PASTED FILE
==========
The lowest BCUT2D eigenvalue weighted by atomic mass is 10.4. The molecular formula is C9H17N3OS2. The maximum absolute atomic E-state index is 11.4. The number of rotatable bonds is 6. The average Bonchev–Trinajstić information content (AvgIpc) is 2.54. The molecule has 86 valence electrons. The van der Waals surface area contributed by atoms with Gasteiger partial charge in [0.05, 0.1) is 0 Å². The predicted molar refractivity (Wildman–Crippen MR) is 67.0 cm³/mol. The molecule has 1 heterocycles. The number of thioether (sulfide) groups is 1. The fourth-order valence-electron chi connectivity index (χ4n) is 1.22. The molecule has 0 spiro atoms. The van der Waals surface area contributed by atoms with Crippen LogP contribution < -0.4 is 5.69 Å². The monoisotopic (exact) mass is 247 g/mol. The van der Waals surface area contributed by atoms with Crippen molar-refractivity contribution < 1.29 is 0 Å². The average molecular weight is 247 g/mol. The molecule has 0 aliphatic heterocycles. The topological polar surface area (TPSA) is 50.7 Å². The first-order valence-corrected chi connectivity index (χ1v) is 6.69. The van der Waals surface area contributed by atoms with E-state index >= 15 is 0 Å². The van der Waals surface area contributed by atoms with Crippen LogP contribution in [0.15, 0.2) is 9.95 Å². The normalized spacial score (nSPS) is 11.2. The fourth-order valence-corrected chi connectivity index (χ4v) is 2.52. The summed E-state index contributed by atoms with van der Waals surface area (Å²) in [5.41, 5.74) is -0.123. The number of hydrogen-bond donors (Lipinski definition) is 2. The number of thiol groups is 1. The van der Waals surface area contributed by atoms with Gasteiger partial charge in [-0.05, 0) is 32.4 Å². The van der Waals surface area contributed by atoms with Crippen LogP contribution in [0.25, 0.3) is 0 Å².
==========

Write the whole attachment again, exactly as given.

The lowest BCUT2D eigenvalue weighted by atomic mass is 10.4. The molecular formula is C9H17N3OS2. The maximum absolute atomic E-state index is 11.4. The number of rotatable bonds is 6. The average Bonchev–Trinajstić information content (AvgIpc) is 2.54. The molecule has 86 valence electrons. The van der Waals surface area contributed by atoms with Gasteiger partial charge in [0.05, 0.1) is 0 Å². The predicted molar refractivity (Wildman–Crippen MR) is 67.0 cm³/mol. The molecule has 1 heterocycles. The number of thioether (sulfide) groups is 1. The fourth-order valence-electron chi connectivity index (χ4n) is 1.22. The molecule has 0 spiro atoms. The van der Waals surface area contributed by atoms with Crippen LogP contribution < -0.4 is 5.69 Å². The monoisotopic (exact) mass is 247 g/mol. The van der Waals surface area contributed by atoms with Crippen molar-refractivity contribution < 1.29 is 0 Å². The average molecular weight is 247 g/mol. The molecule has 0 aliphatic heterocycles. The topological polar surface area (TPSA) is 50.7 Å². The first-order valence-corrected chi connectivity index (χ1v) is 6.69. The van der Waals surface area contributed by atoms with E-state index >= 15 is 0 Å². The van der Waals surface area contributed by atoms with Crippen LogP contribution in [0.15, 0.2) is 9.95 Å². The normalized spacial score (nSPS) is 11.2. The fourth-order valence-corrected chi connectivity index (χ4v) is 2.52. The summed E-state index contributed by atoms with van der Waals surface area (Å²) in [5.41, 5.74) is -0.123. The number of hydrogen-bond donors (Lipinski definition) is 2. The number of thiol groups is 1. The van der Waals surface area contributed by atoms with Gasteiger partial charge in [-0.05, 0) is 32.4 Å². The van der Waals surface area contributed by atoms with Crippen LogP contribution in [0.25, 0.3) is 0 Å².